3,731          8,490

Machinery and equipment, net

     5,915          13,597

Construction in progress

     1,838          2,307
                 

Real estate, plants, and equipment, net

     14,008          25,434

Special tools, net

     4,492          10,782
                 

Total property, net

   $ 18,500        $ 36,216
                 

Goodwill

We recorded Goodwill of $30.5 billion upon application of fresh-start reporting. When applying fresh-start reporting, certain accounts, primarily employee benefit and income tax related, were recorded at amounts determined under specific U.S. GAAP rather than fair value and the difference between the U.S. GAAP and fair value amounts gives rise to goodwill, which is a residual. Further, we recorded valuation allowances against certain of our deferred tax assets, which under ASC 852 also resulted in goodwill. Our employee benefit related accounts were recorded in accordance with ASC 712 and ASC 715 and deferred income taxes were recorded in accordance with ASC 740. There was no goodwill on an economic basis based on the fair value of our equity, liabilities and identifiable assets. None of the goodwill from this transaction is deductible for tax purposes.

Intangible assets

We recorded Intangible assets of $16.1 billion at their fair values. The following is a summary of the approaches used to determine the fair value of our significant intangible assets:

 

   

We recorded $7.9 billion for the fair value of technology. The relief from royalty method was used to calculate the $7.7 billion fair value of developed technology. The significant assumptions used included:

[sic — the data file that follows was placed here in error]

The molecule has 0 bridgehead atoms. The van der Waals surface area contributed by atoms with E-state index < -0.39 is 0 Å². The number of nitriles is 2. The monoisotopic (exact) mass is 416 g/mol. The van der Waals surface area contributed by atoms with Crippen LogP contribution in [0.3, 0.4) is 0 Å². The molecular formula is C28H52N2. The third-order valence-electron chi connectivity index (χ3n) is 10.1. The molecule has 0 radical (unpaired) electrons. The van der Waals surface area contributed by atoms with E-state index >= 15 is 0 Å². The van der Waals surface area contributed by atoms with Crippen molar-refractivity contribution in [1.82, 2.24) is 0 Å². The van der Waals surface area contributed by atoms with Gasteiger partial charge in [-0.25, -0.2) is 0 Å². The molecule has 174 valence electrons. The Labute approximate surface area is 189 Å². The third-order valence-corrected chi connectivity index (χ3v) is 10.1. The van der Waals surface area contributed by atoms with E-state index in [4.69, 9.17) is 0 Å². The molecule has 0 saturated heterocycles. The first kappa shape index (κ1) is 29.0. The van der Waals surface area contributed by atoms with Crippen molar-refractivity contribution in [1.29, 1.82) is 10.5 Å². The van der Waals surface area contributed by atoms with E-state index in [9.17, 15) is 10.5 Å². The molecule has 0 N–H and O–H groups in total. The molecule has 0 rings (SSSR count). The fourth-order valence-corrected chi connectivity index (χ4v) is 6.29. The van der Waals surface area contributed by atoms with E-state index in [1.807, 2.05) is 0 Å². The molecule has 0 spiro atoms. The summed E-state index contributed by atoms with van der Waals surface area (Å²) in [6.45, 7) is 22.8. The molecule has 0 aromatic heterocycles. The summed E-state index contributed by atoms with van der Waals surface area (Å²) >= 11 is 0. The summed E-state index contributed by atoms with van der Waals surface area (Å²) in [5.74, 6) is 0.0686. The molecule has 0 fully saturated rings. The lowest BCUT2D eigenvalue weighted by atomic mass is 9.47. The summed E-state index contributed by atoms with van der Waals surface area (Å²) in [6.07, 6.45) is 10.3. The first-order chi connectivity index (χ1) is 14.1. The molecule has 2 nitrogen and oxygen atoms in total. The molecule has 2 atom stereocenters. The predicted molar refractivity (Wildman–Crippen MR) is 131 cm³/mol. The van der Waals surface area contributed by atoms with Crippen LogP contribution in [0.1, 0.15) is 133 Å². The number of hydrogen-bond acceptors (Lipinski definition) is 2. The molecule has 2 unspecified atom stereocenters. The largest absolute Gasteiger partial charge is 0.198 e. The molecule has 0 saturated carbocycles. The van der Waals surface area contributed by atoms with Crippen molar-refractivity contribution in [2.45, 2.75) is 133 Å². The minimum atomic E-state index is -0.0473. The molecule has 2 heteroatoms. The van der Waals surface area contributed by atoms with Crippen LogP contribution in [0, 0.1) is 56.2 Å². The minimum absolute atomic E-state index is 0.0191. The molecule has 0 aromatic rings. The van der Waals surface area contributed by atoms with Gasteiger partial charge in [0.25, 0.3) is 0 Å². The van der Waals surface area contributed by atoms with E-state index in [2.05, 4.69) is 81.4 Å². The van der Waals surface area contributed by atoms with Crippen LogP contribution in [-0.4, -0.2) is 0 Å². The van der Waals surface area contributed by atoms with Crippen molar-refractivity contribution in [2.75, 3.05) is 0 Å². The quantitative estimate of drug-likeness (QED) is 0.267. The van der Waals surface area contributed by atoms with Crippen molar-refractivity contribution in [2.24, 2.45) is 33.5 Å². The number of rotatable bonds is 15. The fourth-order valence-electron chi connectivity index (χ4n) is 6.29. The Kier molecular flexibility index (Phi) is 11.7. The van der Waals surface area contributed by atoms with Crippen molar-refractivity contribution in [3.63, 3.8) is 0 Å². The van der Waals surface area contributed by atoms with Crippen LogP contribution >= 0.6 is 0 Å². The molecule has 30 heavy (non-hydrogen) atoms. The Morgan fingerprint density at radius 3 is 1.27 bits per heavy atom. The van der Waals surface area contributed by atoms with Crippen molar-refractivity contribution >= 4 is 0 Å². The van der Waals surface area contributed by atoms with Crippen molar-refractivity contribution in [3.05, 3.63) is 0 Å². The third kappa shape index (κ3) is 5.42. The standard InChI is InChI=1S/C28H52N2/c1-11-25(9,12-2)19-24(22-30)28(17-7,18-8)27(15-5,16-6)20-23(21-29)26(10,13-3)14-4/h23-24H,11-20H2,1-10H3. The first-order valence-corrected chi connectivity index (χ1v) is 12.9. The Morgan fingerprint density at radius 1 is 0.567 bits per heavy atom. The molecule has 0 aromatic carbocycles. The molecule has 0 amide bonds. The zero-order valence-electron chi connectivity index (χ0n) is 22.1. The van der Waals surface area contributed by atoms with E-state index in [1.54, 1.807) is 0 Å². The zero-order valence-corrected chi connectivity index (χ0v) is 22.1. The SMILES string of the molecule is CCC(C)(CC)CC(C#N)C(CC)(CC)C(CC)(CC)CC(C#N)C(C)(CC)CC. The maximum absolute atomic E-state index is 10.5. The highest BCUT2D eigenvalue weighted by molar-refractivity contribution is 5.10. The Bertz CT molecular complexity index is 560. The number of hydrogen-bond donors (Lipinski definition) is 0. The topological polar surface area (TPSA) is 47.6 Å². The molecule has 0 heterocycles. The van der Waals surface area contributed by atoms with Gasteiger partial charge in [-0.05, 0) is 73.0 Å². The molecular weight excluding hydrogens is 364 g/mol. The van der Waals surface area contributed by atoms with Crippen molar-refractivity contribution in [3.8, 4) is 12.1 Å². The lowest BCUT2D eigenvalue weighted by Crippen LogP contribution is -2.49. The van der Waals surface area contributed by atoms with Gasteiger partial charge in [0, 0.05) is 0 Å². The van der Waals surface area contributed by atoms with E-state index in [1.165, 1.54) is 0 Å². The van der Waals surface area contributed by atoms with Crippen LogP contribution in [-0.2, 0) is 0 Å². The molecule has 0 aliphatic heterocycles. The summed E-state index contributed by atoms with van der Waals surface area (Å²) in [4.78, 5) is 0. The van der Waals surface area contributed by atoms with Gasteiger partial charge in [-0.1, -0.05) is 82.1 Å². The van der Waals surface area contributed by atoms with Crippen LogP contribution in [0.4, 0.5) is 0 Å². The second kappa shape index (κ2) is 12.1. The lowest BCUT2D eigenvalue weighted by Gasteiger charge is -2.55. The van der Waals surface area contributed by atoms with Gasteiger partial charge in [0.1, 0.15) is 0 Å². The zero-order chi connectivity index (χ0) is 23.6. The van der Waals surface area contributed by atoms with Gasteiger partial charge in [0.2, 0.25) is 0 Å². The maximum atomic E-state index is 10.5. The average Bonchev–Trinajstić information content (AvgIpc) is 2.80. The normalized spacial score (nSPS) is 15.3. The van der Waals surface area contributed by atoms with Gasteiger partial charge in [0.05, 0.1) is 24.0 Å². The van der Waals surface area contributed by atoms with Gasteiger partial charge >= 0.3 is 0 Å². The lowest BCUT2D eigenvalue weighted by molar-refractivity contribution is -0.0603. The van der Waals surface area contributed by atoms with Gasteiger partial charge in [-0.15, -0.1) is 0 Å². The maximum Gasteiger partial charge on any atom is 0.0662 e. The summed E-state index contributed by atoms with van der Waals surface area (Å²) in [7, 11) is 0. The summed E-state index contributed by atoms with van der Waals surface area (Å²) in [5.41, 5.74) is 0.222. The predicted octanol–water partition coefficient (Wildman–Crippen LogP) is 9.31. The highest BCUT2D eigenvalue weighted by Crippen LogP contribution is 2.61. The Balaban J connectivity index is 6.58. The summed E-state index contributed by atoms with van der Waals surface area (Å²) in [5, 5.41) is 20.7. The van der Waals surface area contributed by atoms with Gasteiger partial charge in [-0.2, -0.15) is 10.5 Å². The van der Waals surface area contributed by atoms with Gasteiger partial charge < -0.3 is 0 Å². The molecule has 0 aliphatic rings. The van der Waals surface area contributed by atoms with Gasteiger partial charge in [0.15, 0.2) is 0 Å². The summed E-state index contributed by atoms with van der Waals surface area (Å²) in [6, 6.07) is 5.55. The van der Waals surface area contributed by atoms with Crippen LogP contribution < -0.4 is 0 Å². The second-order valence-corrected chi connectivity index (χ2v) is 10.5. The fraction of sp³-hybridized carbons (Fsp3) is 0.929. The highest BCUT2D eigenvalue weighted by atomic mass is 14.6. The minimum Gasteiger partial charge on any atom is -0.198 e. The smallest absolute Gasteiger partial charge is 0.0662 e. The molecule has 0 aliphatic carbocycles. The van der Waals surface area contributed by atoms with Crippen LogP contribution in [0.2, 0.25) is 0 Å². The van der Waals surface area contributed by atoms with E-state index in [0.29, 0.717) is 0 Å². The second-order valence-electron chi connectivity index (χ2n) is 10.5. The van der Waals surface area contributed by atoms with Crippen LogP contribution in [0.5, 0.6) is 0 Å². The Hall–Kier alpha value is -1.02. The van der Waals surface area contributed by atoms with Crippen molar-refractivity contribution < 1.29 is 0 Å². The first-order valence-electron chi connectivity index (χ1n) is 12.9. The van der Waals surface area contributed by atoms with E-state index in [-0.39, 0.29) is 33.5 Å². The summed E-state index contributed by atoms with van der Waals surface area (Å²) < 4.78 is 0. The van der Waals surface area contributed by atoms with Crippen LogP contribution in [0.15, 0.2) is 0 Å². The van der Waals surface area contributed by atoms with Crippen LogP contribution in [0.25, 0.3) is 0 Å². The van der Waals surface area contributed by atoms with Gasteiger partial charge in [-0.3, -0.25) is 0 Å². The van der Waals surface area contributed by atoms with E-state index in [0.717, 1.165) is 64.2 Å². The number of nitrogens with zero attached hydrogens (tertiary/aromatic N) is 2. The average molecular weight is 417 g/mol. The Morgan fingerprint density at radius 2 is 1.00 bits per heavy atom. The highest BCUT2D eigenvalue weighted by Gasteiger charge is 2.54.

Forecasted revenue for each technology category by Old GM’s former segments;

 

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GENERAL MOTORS COMPANY AND SUBSIDIARIES

NOTES TO CONDENSED CONSOLIDATED FINANCIAL STATEMENTS — (Continued)

 

   

Royalty rates based on licensing arrangements for similar technologies and obsolescence factors by technology category;

 

   

Discount rates ranging from 24.0% to 26.0% based on our WACC and adjusted for perceived business risks related to these developed technologies; and

 

   

Estimated economic lives, which ranged from 7 to twenty years.

 

   

The excess earnings method was used to determine the fair value of in-process research and development of $175 million. The significant assumptions used in this approach included:

 

   

Forecasted revenue for certain technologies not yet proven to be commercially feasible;

 

   

The probability and cost of obtaining commercial feasibility;

 

   

Discount rates ranging from 4.2% (when the probability of obtaining commercial feasibility was considered elsewhere in the model) to 36.0%; and

 

   

Estimated economic lives ranging from approximately 10 to 20 years.

 

   

The relief from royalty method was also used to calculate the fair value of brand names of $5.5 billion. The significant assumptions used in this method included:

 

   

Forecasted revenue for each brand name by Old GM’s former segments;

 

   

Royalty rates based on licensing arrangements for the use of brands and trademarks in the automotive industry and related industries;